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cannabis prosecutions

New Jersey Attorney General Gurbir Grewal has asked municipal prosecutors to seek an adjournment involving marijuana-related offenses pending to end cannabis prosecutions.

In a letter, New Jersey Attorney General Gurbir Grewal wrote that he was asking “that all municipal prosecutors in New Jersey seek an adjournment until September 4, 2018, or later, of any matter involving a marijuana-related offense pending in municipal court” while developing “appropriate guidance” for prosecutors to end cannabis prosecutions.

Although Governor Murphy campaigned on legalizing cannabis for adult-use, the law has not yet changed. However, the medical marijuana program has doubled since Murphy took office.

Last week, Mayor Steven Fulop of Jersey City announced he would be issuing guidance to his police officers and prosecutors to end cannabis prosecutions in the city. Today, State Attorney General Gurbir Grewal issued a memo to municipal prosecutors calling for the end of marijuana prosecutions in New Jersey.

Boom! very excited about the announcement coming today from the Attorney General on marijuana arrests statewide. I’m proud JerseyCity pushed this policy + we stood our ground as the right side of the issue. We are lucky to have in NJ a thoughtful and problem solving AG. Forward!

— Steven Fulop (@StevenFulop) July 24, 2018

This comes on the heels of Jersey City Mayor Steven Fulop and Chief Prosecutor Hudnut declaring cannabis as basically decriminalized in Jersey City.

Sadly #newjersey residents of color r 3x more likely 2 be arrested/prosecuted for #marijuana despite similar cross-racial usage. These cases r costly & distract prosecutors from pursuing violent offenses. Tomorrow that ends in #JerseyCity ⚖️? #progress #fairshake @StevenFulop

— Jake Hudnut (@JakeHudnut) July 18, 2018

We changed our municipal prosecutors office + we wanted to be more proactive/thoughtful in how we deal with issues before our court. We’ll be the 1st in #NewJersey here + this is the right proactive approach. #JerseyCity @JakeHudnut @AmolSinha @ACLUNJ

— Steven Fulop (@StevenFulop) July 18, 2018

Just yesterday, Heady NJ was questioning why Attorney General Gurbir Grewal and Governor Murphy were not supporting Jersey City’s stance to end cannabis prosecutions while they are working towards legalization.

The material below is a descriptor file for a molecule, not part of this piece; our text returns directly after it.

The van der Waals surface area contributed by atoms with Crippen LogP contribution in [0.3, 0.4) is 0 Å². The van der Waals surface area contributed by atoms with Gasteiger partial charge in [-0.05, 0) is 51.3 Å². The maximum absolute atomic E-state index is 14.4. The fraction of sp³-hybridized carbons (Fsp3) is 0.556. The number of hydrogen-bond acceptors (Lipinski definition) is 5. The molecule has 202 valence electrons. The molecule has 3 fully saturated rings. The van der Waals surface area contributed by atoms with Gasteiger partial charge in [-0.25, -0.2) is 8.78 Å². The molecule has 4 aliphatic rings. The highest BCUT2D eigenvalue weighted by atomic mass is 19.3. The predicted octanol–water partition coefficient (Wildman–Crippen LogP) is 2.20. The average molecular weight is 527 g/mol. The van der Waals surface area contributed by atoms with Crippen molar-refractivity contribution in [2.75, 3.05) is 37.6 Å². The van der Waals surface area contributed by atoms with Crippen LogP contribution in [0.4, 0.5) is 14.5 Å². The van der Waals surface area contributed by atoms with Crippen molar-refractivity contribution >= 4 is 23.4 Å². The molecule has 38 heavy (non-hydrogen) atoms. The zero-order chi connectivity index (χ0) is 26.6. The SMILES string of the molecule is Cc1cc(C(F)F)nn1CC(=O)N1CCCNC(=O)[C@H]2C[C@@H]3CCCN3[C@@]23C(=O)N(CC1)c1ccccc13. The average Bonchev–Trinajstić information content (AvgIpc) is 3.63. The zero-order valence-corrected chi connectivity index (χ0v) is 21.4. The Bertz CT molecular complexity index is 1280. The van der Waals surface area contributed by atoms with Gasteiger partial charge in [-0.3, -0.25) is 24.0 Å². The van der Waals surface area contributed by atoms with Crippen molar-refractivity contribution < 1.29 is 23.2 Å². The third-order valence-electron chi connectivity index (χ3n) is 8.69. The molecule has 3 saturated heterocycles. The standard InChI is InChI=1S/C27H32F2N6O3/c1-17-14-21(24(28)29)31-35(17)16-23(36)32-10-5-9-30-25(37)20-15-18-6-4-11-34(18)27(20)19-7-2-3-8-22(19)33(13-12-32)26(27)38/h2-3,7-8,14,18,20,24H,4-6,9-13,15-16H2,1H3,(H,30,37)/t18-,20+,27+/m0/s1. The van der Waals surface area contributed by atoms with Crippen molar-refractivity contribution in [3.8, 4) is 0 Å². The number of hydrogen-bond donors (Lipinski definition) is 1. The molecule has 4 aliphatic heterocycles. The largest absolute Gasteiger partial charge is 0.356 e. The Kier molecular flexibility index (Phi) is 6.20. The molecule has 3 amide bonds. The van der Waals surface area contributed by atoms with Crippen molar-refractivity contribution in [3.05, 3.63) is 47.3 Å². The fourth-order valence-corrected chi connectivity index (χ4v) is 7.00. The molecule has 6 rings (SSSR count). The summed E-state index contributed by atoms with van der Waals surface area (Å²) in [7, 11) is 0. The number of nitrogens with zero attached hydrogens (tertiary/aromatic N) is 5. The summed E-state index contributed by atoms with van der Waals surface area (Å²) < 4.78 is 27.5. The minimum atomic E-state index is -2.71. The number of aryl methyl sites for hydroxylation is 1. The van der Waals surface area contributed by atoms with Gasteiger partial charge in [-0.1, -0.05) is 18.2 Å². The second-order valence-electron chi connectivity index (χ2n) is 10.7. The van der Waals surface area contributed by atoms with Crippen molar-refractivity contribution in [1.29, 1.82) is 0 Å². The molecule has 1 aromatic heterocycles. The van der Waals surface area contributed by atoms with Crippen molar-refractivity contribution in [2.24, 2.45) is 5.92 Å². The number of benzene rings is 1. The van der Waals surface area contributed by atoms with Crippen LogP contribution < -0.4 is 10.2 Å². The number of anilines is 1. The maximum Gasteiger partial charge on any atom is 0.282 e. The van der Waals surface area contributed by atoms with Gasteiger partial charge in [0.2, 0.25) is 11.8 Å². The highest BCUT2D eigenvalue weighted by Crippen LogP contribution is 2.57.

Why isn’t the @GovMurphy administration supporting this? They should be supporting this statewide until legalization happens. Should have been the first thing they did when getting into office.

— Heady NJ (@Heady_NJ) July 23, 2018

One day after the City of Jersey City had enacted a policy to decriminalize marijuana, Grewal sent a letter to Chief Municipal Prosecutor Jake Hudnut stating that he did not have the legal authority to take such an action, therefore the policy was “void.” Thus while Hudnut sought to end cannabis prosecutions, Grewal did not allow him to do so.

Jersey City undoubtedly has prosecution discretion + the ability to implement that. We aren’t changing law but we’ll continue a support our Chief Prosecutor’s judgment which we outlined in decrim policy we’ll follow. We respect the letter but don’t agree. JC = right side here

— Steven Fulop (@StevenFulop) July 20, 2018

However, Grewal’s office met with Hudnut and other public safety officials from Jersey City yesterday in hopes of finding a middle ground.

Moving forward, the AG’s office will convene a steering committee to strategize approaches for addressing marijuana and ending cannabis prosecutions in the future.


It is also expected that the state legislature and governor will legalize cannabis by the September date referenced by Grewal in the memo issued to the municipal prosecutors.

“I took the job as Chief Prosecutor in Jersey City to help build a progressive, proactive, and thoughtful prosecutor’s office. We want to make sure that Jersey City is at the forefront of these conversations and I’m proud to have pushed this issue from the onset,” Hudnut said.

In 2016, approximately 36,000 people were arrested in New Jersey for cannabis, of which 32,000 were for simple possession, non-violent offenses.

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— Heady NJ (@Heady_NJ) July 16, 2018

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